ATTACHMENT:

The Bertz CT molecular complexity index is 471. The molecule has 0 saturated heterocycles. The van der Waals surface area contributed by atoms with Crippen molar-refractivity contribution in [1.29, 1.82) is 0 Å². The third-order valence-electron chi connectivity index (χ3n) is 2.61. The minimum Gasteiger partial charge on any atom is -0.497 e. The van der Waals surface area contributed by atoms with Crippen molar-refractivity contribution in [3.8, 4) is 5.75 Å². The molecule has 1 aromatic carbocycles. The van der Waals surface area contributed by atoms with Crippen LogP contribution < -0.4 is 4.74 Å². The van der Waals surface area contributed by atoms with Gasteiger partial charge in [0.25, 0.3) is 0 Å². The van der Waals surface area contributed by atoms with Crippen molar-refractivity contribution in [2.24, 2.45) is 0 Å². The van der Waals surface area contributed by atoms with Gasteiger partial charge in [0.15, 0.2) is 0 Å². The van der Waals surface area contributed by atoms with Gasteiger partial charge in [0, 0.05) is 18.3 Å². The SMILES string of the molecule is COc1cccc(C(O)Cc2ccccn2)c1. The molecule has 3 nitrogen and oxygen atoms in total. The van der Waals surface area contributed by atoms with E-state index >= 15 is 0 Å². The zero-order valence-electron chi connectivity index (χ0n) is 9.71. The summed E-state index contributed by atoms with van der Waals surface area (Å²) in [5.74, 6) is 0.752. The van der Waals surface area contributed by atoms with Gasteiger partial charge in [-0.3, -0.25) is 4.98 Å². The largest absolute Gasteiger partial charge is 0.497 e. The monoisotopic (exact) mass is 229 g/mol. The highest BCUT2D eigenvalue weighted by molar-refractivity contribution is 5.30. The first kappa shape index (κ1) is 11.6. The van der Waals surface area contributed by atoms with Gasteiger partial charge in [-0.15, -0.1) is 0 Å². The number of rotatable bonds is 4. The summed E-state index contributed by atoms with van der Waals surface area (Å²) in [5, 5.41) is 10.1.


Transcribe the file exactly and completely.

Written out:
The Bertz CT molecular complexity index is 471. The molecule has 0 saturated heterocycles. The van der Waals surface area contributed by atoms with Crippen molar-refractivity contribution in [1.29, 1.82) is 0 Å². The third-order valence-electron chi connectivity index (χ3n) is 2.61. The minimum Gasteiger partial charge on any atom is -0.497 e. The van der Waals surface area contributed by atoms with Crippen molar-refractivity contribution in [3.8, 4) is 5.75 Å². The molecule has 1 aromatic carbocycles. The van der Waals surface area contributed by atoms with Crippen LogP contribution < -0.4 is 4.74 Å². The van der Waals surface area contributed by atoms with Gasteiger partial charge in [0.25, 0.3) is 0 Å². The van der Waals surface area contributed by atoms with Crippen molar-refractivity contribution in [2.24, 2.45) is 0 Å². The van der Waals surface area contributed by atoms with Gasteiger partial charge in [0.15, 0.2) is 0 Å². The van der Waals surface area contributed by atoms with Gasteiger partial charge in [0, 0.05) is 18.3 Å². The SMILES string of the molecule is COc1cccc(C(O)Cc2ccccn2)c1. The molecule has 3 nitrogen and oxygen atoms in total. The van der Waals surface area contributed by atoms with E-state index >= 15 is 0 Å². The zero-order valence-electron chi connectivity index (χ0n) is 9.71. The summed E-state index contributed by atoms with van der Waals surface area (Å²) in [5.74, 6) is 0.752. The van der Waals surface area contributed by atoms with Gasteiger partial charge in [-0.3, -0.25) is 4.98 Å². The largest absolute Gasteiger partial charge is 0.497 e. The monoisotopic (exact) mass is 229 g/mol. The highest BCUT2D eigenvalue weighted by molar-refractivity contribution is 5.30. The first kappa shape index (κ1) is 11.6. The van der Waals surface area contributed by atoms with Gasteiger partial charge in [-0.15, -0.1) is 0 Å². The number of rotatable bonds is 4. The summed E-state index contributed by atoms with van der Waals surface area (Å²) in [5, 5.41) is 10.1.